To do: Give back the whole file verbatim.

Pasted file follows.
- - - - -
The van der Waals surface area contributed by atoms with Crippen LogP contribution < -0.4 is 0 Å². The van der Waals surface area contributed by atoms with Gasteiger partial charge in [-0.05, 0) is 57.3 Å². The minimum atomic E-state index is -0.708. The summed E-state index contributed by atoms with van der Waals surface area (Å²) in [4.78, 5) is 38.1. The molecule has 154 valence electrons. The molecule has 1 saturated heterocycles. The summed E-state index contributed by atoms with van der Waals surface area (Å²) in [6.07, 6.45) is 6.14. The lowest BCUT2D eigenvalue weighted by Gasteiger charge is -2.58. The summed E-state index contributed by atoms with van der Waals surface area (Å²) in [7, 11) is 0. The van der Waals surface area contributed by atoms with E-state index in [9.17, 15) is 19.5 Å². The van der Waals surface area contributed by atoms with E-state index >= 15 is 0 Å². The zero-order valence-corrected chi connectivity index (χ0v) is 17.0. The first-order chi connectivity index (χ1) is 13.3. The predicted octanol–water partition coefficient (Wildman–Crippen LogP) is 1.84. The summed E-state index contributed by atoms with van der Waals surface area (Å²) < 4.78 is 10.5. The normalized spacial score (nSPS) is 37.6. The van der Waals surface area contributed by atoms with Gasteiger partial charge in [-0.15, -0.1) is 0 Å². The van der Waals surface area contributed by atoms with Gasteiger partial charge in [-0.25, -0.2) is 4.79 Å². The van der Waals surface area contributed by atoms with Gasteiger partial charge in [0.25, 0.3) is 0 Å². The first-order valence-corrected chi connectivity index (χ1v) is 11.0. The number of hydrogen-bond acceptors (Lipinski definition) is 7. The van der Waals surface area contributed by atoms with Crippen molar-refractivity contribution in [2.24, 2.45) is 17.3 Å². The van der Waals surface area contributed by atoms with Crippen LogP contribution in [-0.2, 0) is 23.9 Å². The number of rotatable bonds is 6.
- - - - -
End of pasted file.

The van der Waals surface area contributed by atoms with Crippen LogP contribution < -0.4 is 0 Å². The van der Waals surface area contributed by atoms with Gasteiger partial charge in [-0.05, 0) is 57.3 Å². The minimum atomic E-state index is -0.708. The summed E-state index contributed by atoms with van der Waals surface area (Å²) in [4.78, 5) is 38.1. The molecule has 154 valence electrons. The molecule has 1 saturated heterocycles. The summed E-state index contributed by atoms with van der Waals surface area (Å²) in [6.07, 6.45) is 6.14. The lowest BCUT2D eigenvalue weighted by Gasteiger charge is -2.58. The summed E-state index contributed by atoms with van der Waals surface area (Å²) in [7, 11) is 0. The van der Waals surface area contributed by atoms with E-state index in [9.17, 15) is 19.5 Å². The van der Waals surface area contributed by atoms with E-state index >= 15 is 0 Å². The zero-order valence-corrected chi connectivity index (χ0v) is 17.0. The first-order chi connectivity index (χ1) is 13.3. The predicted octanol–water partition coefficient (Wildman–Crippen LogP) is 1.84. The summed E-state index contributed by atoms with van der Waals surface area (Å²) < 4.78 is 10.5. The normalized spacial score (nSPS) is 37.6. The van der Waals surface area contributed by atoms with Gasteiger partial charge in [-0.15, -0.1) is 0 Å². The van der Waals surface area contributed by atoms with Gasteiger partial charge in [-0.25, -0.2) is 4.79 Å². The van der Waals surface area contributed by atoms with Gasteiger partial charge in [0.25, 0.3) is 0 Å². The first-order valence-corrected chi connectivity index (χ1v) is 11.0. The number of hydrogen-bond acceptors (Lipinski definition) is 7. The van der Waals surface area contributed by atoms with Crippen molar-refractivity contribution in [2.24, 2.45) is 17.3 Å². The van der Waals surface area contributed by atoms with Crippen LogP contribution in [-0.2, 0) is 23.9 Å². The number of rotatable bonds is 6.